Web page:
in the court houe to the First Pres
byterian church where the services
were held. The weight of years was
evident on the veterans as they march
ed on their way to divine worship, and
was a touching object lesson of the
rapidly vanishing grand army thrt
had faced death that the republic
might live, and to whom a nation owes
such a deep debt of gratitude. The
sermon delivered by Rev. C. E. Per-
lee of the Christian church, was one
cf much force and eloquence, as the
speaker paid his tribute of love and
esteem to the veterans of the nation,
who are grqwing less each year, and
will soon cease to answer the roll
call on Memorial Day, save in the
hearts of those they leave behind.
Rev. McClusky gave the scripture les
son while the prayer was offered by
Rev.' F. M. Druliner. During the ser
vice a special anthem suitable to the
event was given by the choir, as well
as two numbers by the Plattsmouth
Male quartet, composed of Rev. Mc
Clusky, R. W. Knorr, Herman Houh
and Bert Knorr, which aided greatly
in making the occasion one of great
beauty and pleasure to those in at
tendance. Office supplies at the Journal office.
Sucressful In Getting It Cashed, But
Is Captured the Same Evening
and Placed in Jail.
Saturday afternoon at about 4:30
a stranger visited the store of H. M.
Soennichsen in this city and made
the purchase of a few articles, ten
dering in pajrnent thereof a check
for $15.25, which was signed with
the name of Charles Parker and
made payable to Charles Edmunds,
being drawn on the Bank of Cass
County. Aubrey Duxbury, the clerk
taking the check, inquired of Mr.
Soennichsen as to whether or not to
cash it, and was informed that as it
was given by Mr. Parker to go ahead
and cash the check. A short time
later the check was examined and it
was easy to see that it was a forgery
as the signature was clearly not that
of Mr. Parker. The sheriff as well
as Chief Barclay were informed of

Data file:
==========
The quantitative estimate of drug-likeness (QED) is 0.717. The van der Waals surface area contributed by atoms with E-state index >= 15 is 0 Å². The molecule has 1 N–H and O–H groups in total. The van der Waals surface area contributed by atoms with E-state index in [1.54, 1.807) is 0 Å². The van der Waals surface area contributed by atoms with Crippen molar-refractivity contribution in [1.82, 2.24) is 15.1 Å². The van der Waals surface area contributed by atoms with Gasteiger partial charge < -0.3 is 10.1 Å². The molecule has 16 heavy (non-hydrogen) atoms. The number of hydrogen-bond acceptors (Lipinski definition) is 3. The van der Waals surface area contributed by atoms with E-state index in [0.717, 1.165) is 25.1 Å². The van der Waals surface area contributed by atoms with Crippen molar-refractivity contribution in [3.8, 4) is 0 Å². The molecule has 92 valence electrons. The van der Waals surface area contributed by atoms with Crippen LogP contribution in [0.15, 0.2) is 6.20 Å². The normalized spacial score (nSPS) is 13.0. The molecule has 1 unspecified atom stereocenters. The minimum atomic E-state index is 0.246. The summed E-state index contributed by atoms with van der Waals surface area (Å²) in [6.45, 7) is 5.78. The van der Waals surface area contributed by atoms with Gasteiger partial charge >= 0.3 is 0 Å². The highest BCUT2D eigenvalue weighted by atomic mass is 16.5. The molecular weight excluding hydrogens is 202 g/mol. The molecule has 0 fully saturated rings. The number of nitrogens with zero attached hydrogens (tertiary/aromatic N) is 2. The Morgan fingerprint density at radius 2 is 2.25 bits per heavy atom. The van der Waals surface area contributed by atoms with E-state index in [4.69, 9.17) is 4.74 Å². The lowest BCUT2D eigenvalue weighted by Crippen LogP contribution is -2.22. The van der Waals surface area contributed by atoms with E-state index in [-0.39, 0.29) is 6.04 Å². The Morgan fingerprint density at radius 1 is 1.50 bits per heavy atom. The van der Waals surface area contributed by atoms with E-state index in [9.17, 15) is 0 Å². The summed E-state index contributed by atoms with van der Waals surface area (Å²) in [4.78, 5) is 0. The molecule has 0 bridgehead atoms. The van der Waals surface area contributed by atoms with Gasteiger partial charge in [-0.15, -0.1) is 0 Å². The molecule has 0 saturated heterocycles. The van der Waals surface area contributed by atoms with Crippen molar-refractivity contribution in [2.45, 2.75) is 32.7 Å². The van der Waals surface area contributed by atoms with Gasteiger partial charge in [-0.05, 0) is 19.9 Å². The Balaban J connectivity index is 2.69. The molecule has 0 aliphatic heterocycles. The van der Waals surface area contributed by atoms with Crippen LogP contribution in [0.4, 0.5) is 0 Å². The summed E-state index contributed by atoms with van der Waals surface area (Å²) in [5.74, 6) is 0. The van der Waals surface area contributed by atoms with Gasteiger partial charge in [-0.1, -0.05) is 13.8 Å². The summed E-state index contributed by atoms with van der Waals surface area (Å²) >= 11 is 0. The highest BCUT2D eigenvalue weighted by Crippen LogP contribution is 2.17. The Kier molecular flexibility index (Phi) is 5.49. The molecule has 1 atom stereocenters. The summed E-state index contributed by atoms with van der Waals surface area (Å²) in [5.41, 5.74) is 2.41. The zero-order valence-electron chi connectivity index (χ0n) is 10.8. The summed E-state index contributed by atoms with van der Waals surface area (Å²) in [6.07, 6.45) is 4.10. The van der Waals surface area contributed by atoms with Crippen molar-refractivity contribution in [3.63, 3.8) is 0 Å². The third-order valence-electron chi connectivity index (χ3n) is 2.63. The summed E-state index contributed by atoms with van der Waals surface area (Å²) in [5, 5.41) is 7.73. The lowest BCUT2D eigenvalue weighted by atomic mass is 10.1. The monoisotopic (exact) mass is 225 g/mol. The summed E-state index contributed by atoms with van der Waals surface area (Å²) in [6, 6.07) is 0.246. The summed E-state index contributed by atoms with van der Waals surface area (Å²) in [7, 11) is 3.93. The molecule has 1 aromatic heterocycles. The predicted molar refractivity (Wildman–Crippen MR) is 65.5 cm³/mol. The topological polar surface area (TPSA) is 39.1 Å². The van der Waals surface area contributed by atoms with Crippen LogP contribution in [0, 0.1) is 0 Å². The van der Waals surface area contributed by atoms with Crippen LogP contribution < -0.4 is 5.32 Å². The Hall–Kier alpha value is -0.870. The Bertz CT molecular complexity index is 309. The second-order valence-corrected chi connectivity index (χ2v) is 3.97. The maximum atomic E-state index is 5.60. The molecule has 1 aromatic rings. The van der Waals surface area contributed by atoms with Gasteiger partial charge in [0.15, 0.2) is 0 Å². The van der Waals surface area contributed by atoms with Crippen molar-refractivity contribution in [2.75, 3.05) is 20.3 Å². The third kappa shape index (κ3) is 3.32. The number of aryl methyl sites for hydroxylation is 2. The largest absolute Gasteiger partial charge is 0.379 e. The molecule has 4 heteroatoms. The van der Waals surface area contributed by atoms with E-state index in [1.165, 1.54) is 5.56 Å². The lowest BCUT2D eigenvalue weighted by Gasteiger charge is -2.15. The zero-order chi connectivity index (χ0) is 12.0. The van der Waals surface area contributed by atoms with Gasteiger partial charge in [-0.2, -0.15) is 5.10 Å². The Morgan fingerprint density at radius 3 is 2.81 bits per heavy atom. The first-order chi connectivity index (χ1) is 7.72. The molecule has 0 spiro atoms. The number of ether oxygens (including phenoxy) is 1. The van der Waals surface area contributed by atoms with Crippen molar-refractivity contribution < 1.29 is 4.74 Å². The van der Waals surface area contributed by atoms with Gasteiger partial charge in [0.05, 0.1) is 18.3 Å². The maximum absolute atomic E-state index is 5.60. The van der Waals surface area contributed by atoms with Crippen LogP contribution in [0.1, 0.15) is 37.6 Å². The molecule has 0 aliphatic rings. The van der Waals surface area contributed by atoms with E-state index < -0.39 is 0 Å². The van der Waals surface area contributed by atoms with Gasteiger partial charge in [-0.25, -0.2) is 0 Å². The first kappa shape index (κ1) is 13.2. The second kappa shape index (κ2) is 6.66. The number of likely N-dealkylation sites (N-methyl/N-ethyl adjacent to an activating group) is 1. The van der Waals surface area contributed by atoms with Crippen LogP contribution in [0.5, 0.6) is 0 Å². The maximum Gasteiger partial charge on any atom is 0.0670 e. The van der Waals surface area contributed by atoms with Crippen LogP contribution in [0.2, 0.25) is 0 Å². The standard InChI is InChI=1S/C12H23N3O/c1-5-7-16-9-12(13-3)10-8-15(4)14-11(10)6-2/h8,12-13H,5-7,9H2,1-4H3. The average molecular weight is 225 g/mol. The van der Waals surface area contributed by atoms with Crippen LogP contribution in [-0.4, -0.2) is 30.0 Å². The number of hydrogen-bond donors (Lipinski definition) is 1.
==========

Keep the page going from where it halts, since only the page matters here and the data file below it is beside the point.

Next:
the matter and at once started ou
to look for the ma, who, it was
thought, had made his , getaway on
one of the trains leaving the city
shortly after the time he had cashed
the check. About 9:30, as Mr. Dux-
bury was standing in front of the
Soennichsen store, he saw a man
coming out of the Barclay restaurant
who answered the description of the
one who had passed the check, and
he at once informed Mr. Soennichsen,
and Officer Wilson was called, who,
proceeding up the street, placed the
stranger under arrest and conveyed
him to jail, where he stoutly denied
that he was the party desired. Chief
of Police Barclay and Sheriff Quinton
had, however, secured a great many
important links of evidence that made
the case very strong against him,
having ascertained that he secured a
blank check earlier in the afternoon
at the drug store of F. G. Fricke.
and, on being called, Mr. Fricke
identified him as the party who had
secured the check. He had also pur
chased a pair of pants and a tie and
cap at the Wescott clothing store,
and a pair of shoes of Avard & Mc
Lean, paying for them with the pro
ceeds secured from cashing the check.
The man claimed to have bought
his clothes and shoes at Glenwood,
but finally broke down and confessed
that he was the party who had cashe'J
the bad check. He gave his name as
Apperson and "claims to live on a
farm between Pacific Junction and
Glenwood, where he has a family.
The case was handed over to the
county attorney, who will prepare
the complaint against Apperson, and
he will probably receive a rather stiff
jolt 'for the rash act. Had the man
left town at once after he had passed
the check he probably would have
made good his getaway, but lingered
too long, with the result that he will
probably be given a residence at the
state penitentiary. He is a man of
about 30 or 35 years of age, and has
been a frequent visitor in this city.
From Saturday's Datiy.
Dr. G. II. Gilmore of Murray was
in the city yesterday, hearing the
Sheesley case before the board of in
sanity, and the doctor is looking fine
after his vacation of the last four
weeks in the western part of the
state, where he enjoyed a well de
served rest and visit with his friends
in that section of the state. The doc
tor is well pleased with the progres
sive little cities he visited and was
specially pleased with the condition
of affairs at York and Seward, two
of the important cities of central
Nebraska. He was accompanied to
this city by his father-in-law, James
A. Walker, who is feeling a great
deal improved in health. lie had
been ratherly poorly this spring and
his many friends here were pleased
to see him looking so well. Mrs.
Walker also accompanied the party.
Office supplies at the Journal office.